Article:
||Study Design and Sample
||Details of Service Provided
|Bengtsson et al., 2010/Sweden
Design: RCT (two-arm)
Sample: Women aged 18–65 years, referred 2003–2005 with preliminary diagnosis of IBS
Invited n = 50
Responded n = 39
Intervention n = 19
Control n = 20
Alternative diagnosis: 19/39 (49%)
Setting: Tertiary care
Model: Nurse-led clinic
Delivery mode: Patient consult
Timing: Prior to GE review
Further details: Nurse takes patient history, blood tests, and formulates care plan of patients diagnosed with IBS prior to GE review
Comparators: Treatment as usual (GE consult); patients in both groups received medical consult with GE, investigations, dietician visit as required
Primary outcomes: Gastrointestinal symptoms (GSRS) and psychological well-being and distress (PGWB)
Secondary outcomes: Patient acceptance of model, healthcare usage during intervention
Results: Symptom severity and well-being unchanged at follow-up
Nurse diagnosis was not acceptable as a stand-alone strategy
Intervention group used fewer GE visits than control (p value not assessed).
Limitations: Preliminary diagnoses were incomplete/inaccurate and nurse model unable to be adequately tested
|Buresi et al., 2014/Canada
Design: Cohort analytical
Sample: Adult patients with uninvestigated dyspepsia without alarm symptoms
Sample size: Not stated
Alternative diagnosis: Not stated
Setting: Tertiary care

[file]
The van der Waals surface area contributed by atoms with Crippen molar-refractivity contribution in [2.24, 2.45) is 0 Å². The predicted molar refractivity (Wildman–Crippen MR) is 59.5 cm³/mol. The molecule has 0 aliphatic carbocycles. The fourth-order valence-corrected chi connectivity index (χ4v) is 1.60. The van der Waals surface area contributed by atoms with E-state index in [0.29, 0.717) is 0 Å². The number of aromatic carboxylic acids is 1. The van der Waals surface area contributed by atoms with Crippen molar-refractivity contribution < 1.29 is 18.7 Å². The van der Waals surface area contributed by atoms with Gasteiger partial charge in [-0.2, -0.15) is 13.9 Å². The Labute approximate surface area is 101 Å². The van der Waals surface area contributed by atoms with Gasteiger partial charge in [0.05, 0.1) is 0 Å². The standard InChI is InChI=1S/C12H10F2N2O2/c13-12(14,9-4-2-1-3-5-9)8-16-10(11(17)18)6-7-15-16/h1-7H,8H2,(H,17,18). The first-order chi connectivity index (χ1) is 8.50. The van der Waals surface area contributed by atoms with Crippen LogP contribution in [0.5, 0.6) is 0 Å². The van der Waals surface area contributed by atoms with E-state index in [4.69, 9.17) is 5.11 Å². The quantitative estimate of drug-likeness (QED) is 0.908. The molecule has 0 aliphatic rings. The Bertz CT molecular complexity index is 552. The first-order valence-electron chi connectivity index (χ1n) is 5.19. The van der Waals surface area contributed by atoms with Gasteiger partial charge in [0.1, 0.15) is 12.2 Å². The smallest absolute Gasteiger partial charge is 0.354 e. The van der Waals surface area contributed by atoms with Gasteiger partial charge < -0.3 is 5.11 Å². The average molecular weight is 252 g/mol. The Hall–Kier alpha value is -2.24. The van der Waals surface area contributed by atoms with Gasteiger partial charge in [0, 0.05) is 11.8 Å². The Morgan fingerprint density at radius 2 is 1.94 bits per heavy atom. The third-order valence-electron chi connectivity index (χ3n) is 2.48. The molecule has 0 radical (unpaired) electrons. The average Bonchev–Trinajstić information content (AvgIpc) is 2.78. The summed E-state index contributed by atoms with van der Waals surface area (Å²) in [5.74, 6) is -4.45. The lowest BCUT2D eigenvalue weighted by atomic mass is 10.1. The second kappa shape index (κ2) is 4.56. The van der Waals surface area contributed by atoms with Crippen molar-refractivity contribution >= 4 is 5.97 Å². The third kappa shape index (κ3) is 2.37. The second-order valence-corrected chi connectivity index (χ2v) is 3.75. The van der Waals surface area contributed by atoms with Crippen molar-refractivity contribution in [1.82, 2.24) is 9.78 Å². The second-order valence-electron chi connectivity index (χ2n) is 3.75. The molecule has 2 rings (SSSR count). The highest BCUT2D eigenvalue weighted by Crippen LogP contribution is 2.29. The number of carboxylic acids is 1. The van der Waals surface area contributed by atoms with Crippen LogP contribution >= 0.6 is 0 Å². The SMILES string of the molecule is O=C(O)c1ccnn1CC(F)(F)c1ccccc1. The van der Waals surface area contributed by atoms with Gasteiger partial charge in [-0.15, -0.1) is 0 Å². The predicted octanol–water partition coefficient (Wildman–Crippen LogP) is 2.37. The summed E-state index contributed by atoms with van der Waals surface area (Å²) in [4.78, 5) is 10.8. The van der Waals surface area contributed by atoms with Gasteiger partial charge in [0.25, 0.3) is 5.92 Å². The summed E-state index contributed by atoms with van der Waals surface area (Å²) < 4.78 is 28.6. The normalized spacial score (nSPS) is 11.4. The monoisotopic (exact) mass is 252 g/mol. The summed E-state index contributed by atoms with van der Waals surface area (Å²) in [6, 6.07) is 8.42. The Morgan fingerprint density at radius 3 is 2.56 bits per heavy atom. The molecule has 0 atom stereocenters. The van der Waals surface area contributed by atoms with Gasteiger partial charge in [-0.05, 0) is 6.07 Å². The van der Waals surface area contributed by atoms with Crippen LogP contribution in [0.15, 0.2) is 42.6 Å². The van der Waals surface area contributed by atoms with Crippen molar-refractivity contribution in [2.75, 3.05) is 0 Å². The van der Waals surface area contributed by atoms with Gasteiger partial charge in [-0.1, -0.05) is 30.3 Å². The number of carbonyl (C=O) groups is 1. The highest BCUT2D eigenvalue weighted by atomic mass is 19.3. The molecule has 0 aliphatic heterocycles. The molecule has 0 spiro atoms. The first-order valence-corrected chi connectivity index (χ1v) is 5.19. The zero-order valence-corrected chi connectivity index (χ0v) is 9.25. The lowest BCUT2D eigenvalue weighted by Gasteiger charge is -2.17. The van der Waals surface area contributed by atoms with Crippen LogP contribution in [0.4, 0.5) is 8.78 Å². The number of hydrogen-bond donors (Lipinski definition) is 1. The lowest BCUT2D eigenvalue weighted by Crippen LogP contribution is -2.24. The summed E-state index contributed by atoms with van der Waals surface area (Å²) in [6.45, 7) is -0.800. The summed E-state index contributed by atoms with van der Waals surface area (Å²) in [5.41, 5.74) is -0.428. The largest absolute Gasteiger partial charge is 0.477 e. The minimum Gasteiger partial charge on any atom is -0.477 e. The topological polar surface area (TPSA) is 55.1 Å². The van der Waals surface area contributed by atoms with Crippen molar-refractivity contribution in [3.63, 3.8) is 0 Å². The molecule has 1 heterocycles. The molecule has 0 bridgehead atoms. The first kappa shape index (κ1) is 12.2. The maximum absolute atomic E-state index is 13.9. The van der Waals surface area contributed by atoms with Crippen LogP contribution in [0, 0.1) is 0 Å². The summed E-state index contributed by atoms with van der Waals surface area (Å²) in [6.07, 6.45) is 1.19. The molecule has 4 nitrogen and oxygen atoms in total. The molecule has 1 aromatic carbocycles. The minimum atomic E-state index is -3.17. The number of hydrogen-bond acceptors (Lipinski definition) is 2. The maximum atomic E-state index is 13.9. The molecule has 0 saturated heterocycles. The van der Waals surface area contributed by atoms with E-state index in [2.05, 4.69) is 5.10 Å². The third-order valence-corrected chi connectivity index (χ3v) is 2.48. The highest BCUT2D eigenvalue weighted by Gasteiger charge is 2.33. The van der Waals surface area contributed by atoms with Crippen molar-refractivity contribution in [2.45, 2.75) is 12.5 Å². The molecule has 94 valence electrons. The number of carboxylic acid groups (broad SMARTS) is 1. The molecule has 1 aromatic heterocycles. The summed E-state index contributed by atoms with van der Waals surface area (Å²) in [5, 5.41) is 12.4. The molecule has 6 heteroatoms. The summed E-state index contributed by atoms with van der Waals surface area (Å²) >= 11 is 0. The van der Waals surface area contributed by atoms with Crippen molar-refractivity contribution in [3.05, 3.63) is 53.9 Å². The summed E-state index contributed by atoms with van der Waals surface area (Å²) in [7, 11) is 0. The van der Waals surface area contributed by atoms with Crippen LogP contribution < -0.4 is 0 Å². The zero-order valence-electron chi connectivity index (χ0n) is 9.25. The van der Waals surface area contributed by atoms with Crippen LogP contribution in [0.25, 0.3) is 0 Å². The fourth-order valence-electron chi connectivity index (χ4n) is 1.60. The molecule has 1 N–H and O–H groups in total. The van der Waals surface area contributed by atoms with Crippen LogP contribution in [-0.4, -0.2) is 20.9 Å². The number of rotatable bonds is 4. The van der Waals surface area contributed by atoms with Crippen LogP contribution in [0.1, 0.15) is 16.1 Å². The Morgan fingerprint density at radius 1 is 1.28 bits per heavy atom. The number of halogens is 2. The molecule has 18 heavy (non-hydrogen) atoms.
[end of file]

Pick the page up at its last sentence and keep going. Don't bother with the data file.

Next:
Model: Nurse navigator clinic
Delivery mode: Multidisciplinary group session (nurse, dietician, mental health therapist)
Timing: Instead of GE review
Further details: Nurse performs celiac screen, urea breath test, trial of PPIs, and facilitates multidisciplinary group session by the nurse, dietician, and mental health therapist (and EGD for nonresponders)
1. Current therapy (test/treat or PPI) + GE consult and EGD in nonresponders
2. Prompt upper endoscopy and GE review
3. Prompt thin scope endoscopy and GE review
Outcomes: Cost, QALYs gained, and incremental costs per QALYs gained
Results: Nurse-navigator is the most effective strategy, thin scope endoscopy is the cheapest but less effective than the nurse-led strategy
Limitations: Abstract only: Full data unavailable
|Dill & Dill, 1995/United States
Design: Audit survey (n = 42)
Sample: Convenience sample of adult patients referred to the tertiary referral center diagnosed with IBS (1997–1998).
Invited n = 100
Responded n = 42
Setting: One solo, private gastroenterology practice
Model: GE consult/investigations/diagnosis, followed by nurse-led IBS school for ongoing management
Delivery mode: Individual consult
Timing: 1× 3-hr class
First visit = GE-review with minimal tests, patient told possibility of IBS
Outcomes: Subjective patient-reported changes in symptoms, symptom control, work productivity, healthcare utilization, satisfaction with the program
Results: Patients reported subjective improvement in symptoms, job, and social functioning, had fewer doctor visits, and were satisfied with the program.
Cost reduction: 38%
Alternative diagnosis: Study reports only on those patients diagnosed with IBS; no data on prevalence of other diagnoses
||Second visit = GE-flexible sigmoidoscopy performed and IBS diagnosis (where indicated), enrolled into nurse GI clinic with concurrent GE review; nurse clinic-pathophysiology plus educational material, review of medications, lifestyle, stressors, and dietary advice (elimination) + fiber supplements (psyllium)
Third visit: Nurse clinic. Evaluation of symptoms, continuing education, food challenge, consideration of psychosocial issues
Limitations: Observational study, not a trial. Results not statistically analyzed. Baseline and follow-up data not presented; only subjective patient-reported improvement since participation.
42% responders, no information on nonresponders
|Ilnyckyj et al., 2003/Canada
Design: Observational, 2-year longitudinal follow-up